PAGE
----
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Realty Builder
Jax Daily Record Tuesday, May 15, 201811:30 AM EST

Marketing techniques that can help you make the sale

When competing with homebuilders and their grand amenity centers, incentives, upgrades and shiny, new model homes and bulging advertising budgets, what are listing agents of existing homes to do?
by: Andrew Warfield Staff Writer

When competing with homebuilders and their grand amenity centers, incentives, upgrades and shiny, new trendy model homes and bulging advertising budgets, what are listing agents of existing homes to do?

Here are some trends in marketing strategy provided by the website

Invest in a copywriter

Homes even 5 years old are likely behind current trends in terms of colors, textures and surfaces.

 So, instead of a static description, target the kind of buyer to whom that home might appear in terms of location, architecture and perceived value.

And don’t call it a fixer-upper. Chip and Joanna Gaines aren’t bringing somebody to the curb and giving the house a cutesy name.

Not everybody is a writer, even though a lot of people think they are. Generating copy that produces results requires experience, skill and, sometimes, a lot of imagination.

Fans of the sitcom “Seinfeld” will remember the whimsically ornate descriptions of products in the J. Peterman catalog. Here’s an example of how such imaginative copy can turn even that dank, paneling-lined, narrow-hallway home with the sunken living room divided from its surroundings by black wrought iron railing:

“With an emphasis on classic styling, this mid-century beauty transports you to a time when life was simpler, and can be again. Marvel at the hand-crafted, swirl-textured ceilings as you traverse toward the vintage kitchen beyond the living room, as the rough-hewn railings provide a visual, if not functional, separation of space. The carpets, shag. The flooring, linoleum. The lighting, soft. Come experience the way life once was, and never will be again.”

Sounds better than “Fixer-upper. Good bones. Complete gut job.”

You get the idea. Good copy sells. 

Retarget web viewers

If someone views some homes on your website but doesn’t leave any contact information, you can still reach out to them.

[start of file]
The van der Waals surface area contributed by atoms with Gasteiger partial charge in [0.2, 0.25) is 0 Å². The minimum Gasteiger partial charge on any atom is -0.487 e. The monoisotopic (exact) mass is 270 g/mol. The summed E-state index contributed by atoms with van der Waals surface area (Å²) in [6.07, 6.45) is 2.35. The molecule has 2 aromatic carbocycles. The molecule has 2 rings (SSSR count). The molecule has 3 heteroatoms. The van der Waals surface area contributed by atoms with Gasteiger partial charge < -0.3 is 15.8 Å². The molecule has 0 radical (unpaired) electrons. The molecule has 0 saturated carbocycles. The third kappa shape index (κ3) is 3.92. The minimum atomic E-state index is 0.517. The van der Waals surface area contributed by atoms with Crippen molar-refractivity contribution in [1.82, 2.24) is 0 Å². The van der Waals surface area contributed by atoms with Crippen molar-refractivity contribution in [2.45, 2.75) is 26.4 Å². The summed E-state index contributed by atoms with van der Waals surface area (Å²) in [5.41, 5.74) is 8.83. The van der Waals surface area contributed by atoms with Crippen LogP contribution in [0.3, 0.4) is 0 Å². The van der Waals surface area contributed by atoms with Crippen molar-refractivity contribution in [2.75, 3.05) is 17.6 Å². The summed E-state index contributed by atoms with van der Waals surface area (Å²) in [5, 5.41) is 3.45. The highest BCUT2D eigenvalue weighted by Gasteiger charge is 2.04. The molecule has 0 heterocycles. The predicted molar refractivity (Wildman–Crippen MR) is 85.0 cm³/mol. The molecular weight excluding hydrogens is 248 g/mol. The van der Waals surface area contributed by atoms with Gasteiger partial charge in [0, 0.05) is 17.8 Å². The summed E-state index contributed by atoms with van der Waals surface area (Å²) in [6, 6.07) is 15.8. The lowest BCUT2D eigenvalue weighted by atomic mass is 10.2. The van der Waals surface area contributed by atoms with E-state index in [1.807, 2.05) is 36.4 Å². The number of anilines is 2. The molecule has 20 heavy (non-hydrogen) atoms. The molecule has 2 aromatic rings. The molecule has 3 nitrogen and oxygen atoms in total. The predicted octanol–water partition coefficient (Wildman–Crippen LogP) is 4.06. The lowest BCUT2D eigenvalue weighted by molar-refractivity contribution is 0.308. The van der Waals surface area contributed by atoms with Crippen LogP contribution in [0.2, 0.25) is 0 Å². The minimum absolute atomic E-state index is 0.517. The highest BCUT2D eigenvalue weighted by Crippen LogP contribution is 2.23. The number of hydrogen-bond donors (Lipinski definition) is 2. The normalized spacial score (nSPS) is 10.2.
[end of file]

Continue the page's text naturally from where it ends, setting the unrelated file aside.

Anyone who has, for example, looked at one of these new watch companies online will know that, all of a sudden, ads for that watch company will start appearing on their newsfeeds.

Realtors can do the same. It’s called a retargeting pixel. It can serve as a reminder of whatever emotions may have been evoked while viewing the listing. 

When people are scrolling through their Facebook feed, the retargeting pixel will send to them ads of the listings they’ve already checked out. You can only pixel viewers from websites you own, but it has proven an effective marketing strategy for other products.

Take them out on the town

Your buyer is interested in a home, but isn’t sure about the location, perhaps because they haven’t spent enough time looking around beyond the act of house hunting to become familiar with local amenities, restaurants, entertainment venues, shopping or recreation. 

If you are dealing with a high-value client and the sale will mean a big enough commission to make it worth your while, find out what they like to do and take them there. Provide clients with some experiential data to factor into their consideration. It isn’t enough to tell them the fashionable mall is 15 minutes away or that there is a great Italian restaurant in the neighborhood. Take them there and show them. That will help attach real life with the prospective home.

Shoot video

Still photos aren’t always enough. Video for listings isn’t necessarily a new trend, but it’s one that is growing in popularity. Professional video allows the remote client to experience the home in a way still photos do not, actually walking through the home as if they were arriving from work or a day at the beach.

Clients can imagine their own lives in the space, and they can revisit it any time. They can show their influential family members and friends the home and receive their (hopefully) positive input. 

Sell the neighborhood

One advantage of a finished neighborhood is the maturity of the streetscapes, and there are just as many homebuyers out there who prefer that over new construction.

Selling the neighborhood is just as critical as showing clients new homes.

While riding to the home, don’t necessarily take the direct route to the driveway. Ride along the more picturesque streets, point out any amenity centers. If it’s in an older neighborhood, find the coffee shops and unique eateries that are nearby. Help them make an emotional attachment to the neighborhood before they see the home.

That kind of familiarity will allow them to imagine themselves living there before actually seeing the property. And when you leave, ride by some of those same places they found appealing to better imprint their possible new surroundings.



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